Peter Francisco: Distinguishing Fact from Fiction

Engraving of Peter Francisco fighting the cavalry of Banastre Tarleton in Virginia, July 1781. Source: Library of Congress
Engraving of Peter Francisco fighting the cavalry of Banastre Tarleton in Virginia, July 1781. Source: Library of Congress

Dear Mr. History:

I’ve heard that no private soldier did more to enable the rebel victory in the American Revolution than Peter Francisco.  Do the facts support the myth?  Just how much impact could one man have on an entire war?  Sincerely, Kentucky 1777

Dear Kentucky: 

Great question!  Portuguese by birth and orphaned in Virginia in 1765, standing six and a half feet tall and reportedly the possessor of amazing strength that he applied in multiple battles, Peter Francisco has been called “the Hercules of the American Revolution,” a “one man army,” “the Virginia Giant,” and even the “greatest soldier in American history.”  But it would be a stretch to credit him with such impact because, as you seem to suspect, the legends about Francisco are based on fact but include a healthy dose of myth.

Let’s separate the fact from the myth.  Francisco and his heirs applied several times for pensions from the State of Virginia and the Federal government.  Affidavits to his service and bravery from at least six officers who served with him accompanied the applications.  Here’s a summary of what I can determine is Francisco’s true Revolutionary War service, based on five of those applications.

Francisco enlisted in the 10th Virginia Regiment in late 1776 (the date is unclear).  His first action was at the battle of Brandywine, Pennsylvania, in September 1777, followed quickly by the battle of Germantown in October.  Then he helped defend Fort Mifflin on Mud Island on the Delaware River in November, 1777.  He wintered with the Continental Army at Valley Forge and fought at Monmouth, New Jersey, in June, 1778, where he was wounded by a musket ball in his right thigh.  After recovering, in July 1779, Francisco helped storm the British fortress at Stony Point, New York with the Corps of Light Infantry under Brig. Gen. Anthony Wayne and suffered his second wound, a bayonet slash on his abdomen.  He recovered, and returned to Virginia after his enlistment ended in the winter of 1779.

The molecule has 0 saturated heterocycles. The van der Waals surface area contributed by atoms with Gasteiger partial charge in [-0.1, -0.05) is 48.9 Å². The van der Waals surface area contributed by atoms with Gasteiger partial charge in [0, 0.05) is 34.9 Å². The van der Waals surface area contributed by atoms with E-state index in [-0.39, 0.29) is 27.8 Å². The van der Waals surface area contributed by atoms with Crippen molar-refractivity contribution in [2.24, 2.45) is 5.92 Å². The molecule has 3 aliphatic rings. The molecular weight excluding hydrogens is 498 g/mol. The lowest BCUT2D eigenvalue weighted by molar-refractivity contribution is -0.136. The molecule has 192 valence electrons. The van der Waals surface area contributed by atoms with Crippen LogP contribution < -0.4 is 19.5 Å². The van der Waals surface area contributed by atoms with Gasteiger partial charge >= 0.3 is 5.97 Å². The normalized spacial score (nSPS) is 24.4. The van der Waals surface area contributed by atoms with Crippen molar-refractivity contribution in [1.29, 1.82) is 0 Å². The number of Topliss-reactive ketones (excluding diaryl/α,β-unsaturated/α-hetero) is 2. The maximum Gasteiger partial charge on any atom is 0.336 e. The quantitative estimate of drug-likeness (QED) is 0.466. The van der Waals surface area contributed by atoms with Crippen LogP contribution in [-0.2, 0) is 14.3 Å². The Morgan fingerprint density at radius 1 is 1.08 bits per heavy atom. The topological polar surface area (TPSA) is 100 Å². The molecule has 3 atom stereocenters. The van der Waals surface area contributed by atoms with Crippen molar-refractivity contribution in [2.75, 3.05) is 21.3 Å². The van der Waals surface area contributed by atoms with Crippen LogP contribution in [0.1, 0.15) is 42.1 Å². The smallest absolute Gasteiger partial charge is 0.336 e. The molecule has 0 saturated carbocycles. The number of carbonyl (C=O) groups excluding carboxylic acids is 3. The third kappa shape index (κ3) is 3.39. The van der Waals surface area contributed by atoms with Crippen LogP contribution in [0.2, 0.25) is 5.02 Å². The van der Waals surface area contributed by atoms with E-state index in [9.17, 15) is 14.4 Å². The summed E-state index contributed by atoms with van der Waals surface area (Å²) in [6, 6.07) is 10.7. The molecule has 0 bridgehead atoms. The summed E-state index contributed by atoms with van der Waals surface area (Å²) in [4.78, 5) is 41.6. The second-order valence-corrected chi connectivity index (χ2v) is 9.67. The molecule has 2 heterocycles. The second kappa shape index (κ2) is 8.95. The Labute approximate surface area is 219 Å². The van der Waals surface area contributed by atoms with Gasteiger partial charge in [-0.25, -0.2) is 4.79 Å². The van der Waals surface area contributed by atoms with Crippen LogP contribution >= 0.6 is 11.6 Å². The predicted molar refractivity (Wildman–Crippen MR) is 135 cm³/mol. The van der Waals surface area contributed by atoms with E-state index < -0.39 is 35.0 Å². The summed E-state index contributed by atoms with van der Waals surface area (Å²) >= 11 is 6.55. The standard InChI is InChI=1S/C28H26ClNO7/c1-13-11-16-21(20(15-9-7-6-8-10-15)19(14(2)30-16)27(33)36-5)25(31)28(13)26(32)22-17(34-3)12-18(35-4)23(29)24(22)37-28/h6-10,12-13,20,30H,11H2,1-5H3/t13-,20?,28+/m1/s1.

Apparently restless, sometime in 1780 Francisco joined a Prince Edward County militia regiment commanded by Col. William Mayo.  The regiment fought at the battle of Camden, South Carolina on August 16, 1780, where Francisco probably saved his colonel’s life when with a single shot he “put a ball and three buckshot,” as he remembered, into a British soldier who was about to bayonet Mayo.[1]  Francisco returned to Virginia but was apparently still restless, because he joined a militia cavalry company under Capt. Thomas Watkins that was later attached to the Continental cavalry commanded by Col. William Washington.  At the battle of Guilford Court House, North Carolina, in March, 1781, Col. Washington’s cavalry charged into the British lines.  Francisco suffered his third wound – a deep bayonet cut into his thigh, but fought ferociously.  Lt. John Woodson was in the same unit as Francisco and recalled, “when leaving the Battle ground he was very Bloody also was his Sword from point to hilt.”[2]

Francisco was returning home after the battle when he “fell in accidentally,” as he wrote, with a patrol of enemy cavalry from Lt. Col. Banastre Tarleton’s Legion at Benjamin Ward’s tavern.  Francisco was unarmed but when the British troopers confronted him, he seized one of their own swords, killed one of them, and “wounded and drove off the others.”  “This is the last favor I ever did the British,” Francisco wrote.[3]  It appears that this is where his Revolutionary service finally ended, and he returned home.